Our findings provide rare quantitative data on the affective relationship with the natural environment in a non-western society. Whereas overall positive feelings toward nature in the studied population are promising regarding people’s potential willingness to engage in pro-environmental behavior, the positive links between modernization and connectedness to nature which we found suggest that, at least in the studied group, the influence of modernization on non-western people’s emotional bond with the environment might have been unduly demonized. We hope that this paper will bring more attention to people’s psychological relationship with the natural environment outside the WEIRD world.
The raw data supporting the conclusions of this manuscript will be made available by the authors, without undue reservation, to any qualified researcher.
MM and PS conceived and designed the study, analyzed the data, and wrote the manuscript. MM collected the data.
Conflict of Interest Statement
The authors declare that the research was conducted in the absence of any commercial or financial relationships that could be construed as a potential conflict of interest.
We would like to thank sister Alicja Kaszczuk for help with organizing the field work. We would also like to express our gratitude to Teresia Nkatha, Cypow Dickson Thuranira, Kimathi Mutea, and Małgosia Winkowska for their invaluable contribution to the development and interpretation of this study.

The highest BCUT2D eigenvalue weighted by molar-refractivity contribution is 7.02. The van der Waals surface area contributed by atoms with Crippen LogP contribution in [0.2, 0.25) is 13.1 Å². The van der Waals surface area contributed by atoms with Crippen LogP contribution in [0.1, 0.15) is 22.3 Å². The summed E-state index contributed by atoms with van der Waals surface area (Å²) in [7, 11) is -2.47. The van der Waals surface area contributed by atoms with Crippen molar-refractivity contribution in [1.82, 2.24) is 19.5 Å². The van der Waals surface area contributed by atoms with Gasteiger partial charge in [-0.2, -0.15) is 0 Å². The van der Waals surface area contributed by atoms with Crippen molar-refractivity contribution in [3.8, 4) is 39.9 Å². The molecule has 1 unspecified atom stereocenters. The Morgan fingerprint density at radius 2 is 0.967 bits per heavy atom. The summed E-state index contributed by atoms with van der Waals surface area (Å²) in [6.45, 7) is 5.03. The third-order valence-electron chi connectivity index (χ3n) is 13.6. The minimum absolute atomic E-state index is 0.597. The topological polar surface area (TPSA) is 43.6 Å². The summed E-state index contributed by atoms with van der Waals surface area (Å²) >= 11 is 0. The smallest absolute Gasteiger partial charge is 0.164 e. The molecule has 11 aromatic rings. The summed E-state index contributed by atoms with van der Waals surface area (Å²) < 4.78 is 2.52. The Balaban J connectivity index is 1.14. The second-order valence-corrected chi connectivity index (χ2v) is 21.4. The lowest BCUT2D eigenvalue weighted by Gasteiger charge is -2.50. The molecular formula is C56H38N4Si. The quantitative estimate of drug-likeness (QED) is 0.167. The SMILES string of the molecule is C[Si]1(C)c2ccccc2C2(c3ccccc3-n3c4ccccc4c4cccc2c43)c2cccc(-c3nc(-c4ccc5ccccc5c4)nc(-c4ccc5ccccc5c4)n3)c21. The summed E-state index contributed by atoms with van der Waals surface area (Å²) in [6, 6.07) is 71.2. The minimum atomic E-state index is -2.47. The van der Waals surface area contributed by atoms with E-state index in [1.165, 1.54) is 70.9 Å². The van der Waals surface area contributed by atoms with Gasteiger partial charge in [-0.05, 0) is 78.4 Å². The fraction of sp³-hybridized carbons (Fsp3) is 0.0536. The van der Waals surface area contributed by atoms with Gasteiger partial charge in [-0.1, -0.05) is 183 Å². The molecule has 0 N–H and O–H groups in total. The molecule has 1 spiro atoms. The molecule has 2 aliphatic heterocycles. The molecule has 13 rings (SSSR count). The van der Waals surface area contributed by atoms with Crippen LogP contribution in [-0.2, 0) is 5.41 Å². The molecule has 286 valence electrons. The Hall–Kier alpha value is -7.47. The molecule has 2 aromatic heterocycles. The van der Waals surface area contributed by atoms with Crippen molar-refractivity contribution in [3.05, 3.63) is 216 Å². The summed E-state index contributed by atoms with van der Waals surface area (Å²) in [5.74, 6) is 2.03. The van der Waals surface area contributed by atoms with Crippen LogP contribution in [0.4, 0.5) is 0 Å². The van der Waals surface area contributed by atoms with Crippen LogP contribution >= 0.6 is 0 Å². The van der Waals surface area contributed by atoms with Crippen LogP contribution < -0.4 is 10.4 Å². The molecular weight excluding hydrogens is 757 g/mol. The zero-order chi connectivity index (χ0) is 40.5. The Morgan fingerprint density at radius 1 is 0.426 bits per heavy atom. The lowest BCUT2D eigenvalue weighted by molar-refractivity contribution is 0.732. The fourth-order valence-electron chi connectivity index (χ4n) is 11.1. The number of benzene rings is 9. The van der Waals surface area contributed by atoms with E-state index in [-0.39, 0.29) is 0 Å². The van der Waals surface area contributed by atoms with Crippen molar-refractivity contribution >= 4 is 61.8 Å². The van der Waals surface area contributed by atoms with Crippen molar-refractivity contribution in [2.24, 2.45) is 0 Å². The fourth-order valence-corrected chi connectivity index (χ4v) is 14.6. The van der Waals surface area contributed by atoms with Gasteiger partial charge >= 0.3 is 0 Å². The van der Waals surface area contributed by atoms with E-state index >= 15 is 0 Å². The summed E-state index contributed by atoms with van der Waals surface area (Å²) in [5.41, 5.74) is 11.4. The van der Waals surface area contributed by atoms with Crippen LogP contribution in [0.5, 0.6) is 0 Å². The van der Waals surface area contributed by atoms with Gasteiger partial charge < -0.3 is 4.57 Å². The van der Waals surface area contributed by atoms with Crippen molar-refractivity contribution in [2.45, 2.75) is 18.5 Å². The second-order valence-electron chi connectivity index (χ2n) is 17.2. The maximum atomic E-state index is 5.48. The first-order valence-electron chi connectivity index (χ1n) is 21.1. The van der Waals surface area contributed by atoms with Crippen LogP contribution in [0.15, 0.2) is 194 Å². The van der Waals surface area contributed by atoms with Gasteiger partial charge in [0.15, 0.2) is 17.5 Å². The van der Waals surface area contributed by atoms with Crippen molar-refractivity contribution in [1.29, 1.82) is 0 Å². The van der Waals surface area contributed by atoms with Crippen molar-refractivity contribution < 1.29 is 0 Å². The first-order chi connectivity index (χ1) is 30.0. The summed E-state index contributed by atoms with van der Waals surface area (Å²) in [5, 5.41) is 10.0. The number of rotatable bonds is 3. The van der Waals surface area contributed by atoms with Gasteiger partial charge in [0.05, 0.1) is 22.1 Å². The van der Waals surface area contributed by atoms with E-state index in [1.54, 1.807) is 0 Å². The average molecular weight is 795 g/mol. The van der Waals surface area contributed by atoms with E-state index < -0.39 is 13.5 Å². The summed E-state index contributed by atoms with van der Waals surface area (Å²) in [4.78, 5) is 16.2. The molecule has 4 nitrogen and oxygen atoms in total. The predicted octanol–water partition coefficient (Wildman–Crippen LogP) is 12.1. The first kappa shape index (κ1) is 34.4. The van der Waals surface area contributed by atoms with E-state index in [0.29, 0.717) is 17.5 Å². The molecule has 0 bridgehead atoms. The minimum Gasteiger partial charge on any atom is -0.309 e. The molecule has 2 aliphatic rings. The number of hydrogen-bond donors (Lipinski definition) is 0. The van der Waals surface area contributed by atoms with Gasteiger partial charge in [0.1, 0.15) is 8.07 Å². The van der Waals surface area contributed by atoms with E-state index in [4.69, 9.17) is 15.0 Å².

The Supplementary Material for this article can be found online at: https://www.frontiersin.org/articles/10.3389/fpsyg.2018.01789/full#supplementary-material
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Keywords: emotional connectedness to nature, modernization, non-western societies, indigenous environmentalism, human relationship with nature, Biophilia hypothesis
Citation: Marczak M and Sorokowski P (2018) Emotional Connectedness to Nature Is Meaningfully Related to Modernization. Evidence From the Meru of Kenya. Front. Psychol. 9:1789. doi: 10.3389/fpsyg.2018.01789
Received: 25 April 2018; Accepted: 04 September 2018;
Published: 26 September 2018.
Edited by:Fanli Jia, Seton Hall University, United States
Reviewed by:Robert Nicholas Serpell, University of Zambia, Zambia
Marina M. Doucerain, Université du Québec à Montréal, Canada
Copyright © 2018 Marczak and Sorokowski. This is an open-access article distributed under the terms of the Creative Commons Attribution License (CC BY). The use, distribution or reproduction in other forums is permitted, provided the original author(s) and the copyright owner(s) are credited and that the original publication in this journal is cited, in accordance with accepted academic practice. No use, distribution or reproduction is permitted which does not comply with these terms.
*Correspondence: Michalina Marczak, firstname.lastname@example.org